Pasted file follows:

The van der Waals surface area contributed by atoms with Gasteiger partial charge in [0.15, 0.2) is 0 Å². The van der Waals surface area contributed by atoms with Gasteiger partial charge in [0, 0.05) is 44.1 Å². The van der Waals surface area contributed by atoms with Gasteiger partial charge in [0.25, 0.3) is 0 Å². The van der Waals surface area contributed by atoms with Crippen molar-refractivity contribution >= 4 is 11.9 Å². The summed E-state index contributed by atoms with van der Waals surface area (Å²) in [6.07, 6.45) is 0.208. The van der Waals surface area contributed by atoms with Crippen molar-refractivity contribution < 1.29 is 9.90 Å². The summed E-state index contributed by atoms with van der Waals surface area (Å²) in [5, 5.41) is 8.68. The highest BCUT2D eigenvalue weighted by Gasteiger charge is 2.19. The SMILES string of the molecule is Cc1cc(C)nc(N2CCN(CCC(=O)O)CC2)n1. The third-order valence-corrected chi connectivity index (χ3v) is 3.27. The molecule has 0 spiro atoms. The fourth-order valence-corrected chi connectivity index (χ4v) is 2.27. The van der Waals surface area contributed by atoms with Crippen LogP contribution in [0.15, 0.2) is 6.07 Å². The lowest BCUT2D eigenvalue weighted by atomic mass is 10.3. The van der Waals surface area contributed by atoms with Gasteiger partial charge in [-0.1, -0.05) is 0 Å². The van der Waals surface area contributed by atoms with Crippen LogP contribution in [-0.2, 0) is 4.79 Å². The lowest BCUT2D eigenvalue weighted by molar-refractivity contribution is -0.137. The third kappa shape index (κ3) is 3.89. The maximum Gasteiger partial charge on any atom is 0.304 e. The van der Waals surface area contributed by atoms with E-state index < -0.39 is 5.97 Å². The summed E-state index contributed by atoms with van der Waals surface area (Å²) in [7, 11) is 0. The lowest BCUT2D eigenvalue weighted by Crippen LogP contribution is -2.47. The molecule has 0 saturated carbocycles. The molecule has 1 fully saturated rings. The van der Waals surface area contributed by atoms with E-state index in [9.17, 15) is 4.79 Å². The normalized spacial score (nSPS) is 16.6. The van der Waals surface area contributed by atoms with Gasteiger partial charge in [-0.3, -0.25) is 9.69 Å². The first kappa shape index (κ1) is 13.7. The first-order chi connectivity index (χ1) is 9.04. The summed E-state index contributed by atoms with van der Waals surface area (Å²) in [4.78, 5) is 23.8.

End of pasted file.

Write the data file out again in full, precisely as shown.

The van der Waals surface area contributed by atoms with Gasteiger partial charge in [0.15, 0.2) is 0 Å². The van der Waals surface area contributed by atoms with Gasteiger partial charge in [0, 0.05) is 44.1 Å². The van der Waals surface area contributed by atoms with Gasteiger partial charge in [0.25, 0.3) is 0 Å². The van der Waals surface area contributed by atoms with Crippen molar-refractivity contribution >= 4 is 11.9 Å². The summed E-state index contributed by atoms with van der Waals surface area (Å²) in [6.07, 6.45) is 0.208. The van der Waals surface area contributed by atoms with Crippen molar-refractivity contribution < 1.29 is 9.90 Å². The summed E-state index contributed by atoms with van der Waals surface area (Å²) in [5, 5.41) is 8.68. The highest BCUT2D eigenvalue weighted by Gasteiger charge is 2.19. The SMILES string of the molecule is Cc1cc(C)nc(N2CCN(CCC(=O)O)CC2)n1. The third-order valence-corrected chi connectivity index (χ3v) is 3.27. The molecule has 0 spiro atoms. The fourth-order valence-corrected chi connectivity index (χ4v) is 2.27. The van der Waals surface area contributed by atoms with Crippen LogP contribution in [0.15, 0.2) is 6.07 Å². The lowest BCUT2D eigenvalue weighted by atomic mass is 10.3. The van der Waals surface area contributed by atoms with Gasteiger partial charge in [-0.1, -0.05) is 0 Å². The van der Waals surface area contributed by atoms with Crippen LogP contribution in [-0.2, 0) is 4.79 Å². The lowest BCUT2D eigenvalue weighted by molar-refractivity contribution is -0.137. The third kappa shape index (κ3) is 3.89. The maximum Gasteiger partial charge on any atom is 0.304 e. The van der Waals surface area contributed by atoms with E-state index < -0.39 is 5.97 Å². The summed E-state index contributed by atoms with van der Waals surface area (Å²) in [7, 11) is 0. The lowest BCUT2D eigenvalue weighted by Crippen LogP contribution is -2.47. The molecule has 0 saturated carbocycles. The molecule has 1 fully saturated rings. The van der Waals surface area contributed by atoms with E-state index in [9.17, 15) is 4.79 Å². The normalized spacial score (nSPS) is 16.6. The van der Waals surface area contributed by atoms with Gasteiger partial charge in [-0.3, -0.25) is 9.69 Å². The first kappa shape index (κ1) is 13.7. The first-order chi connectivity index (χ1) is 9.04. The summed E-state index contributed by atoms with van der Waals surface area (Å²) in [4.78, 5) is 23.8.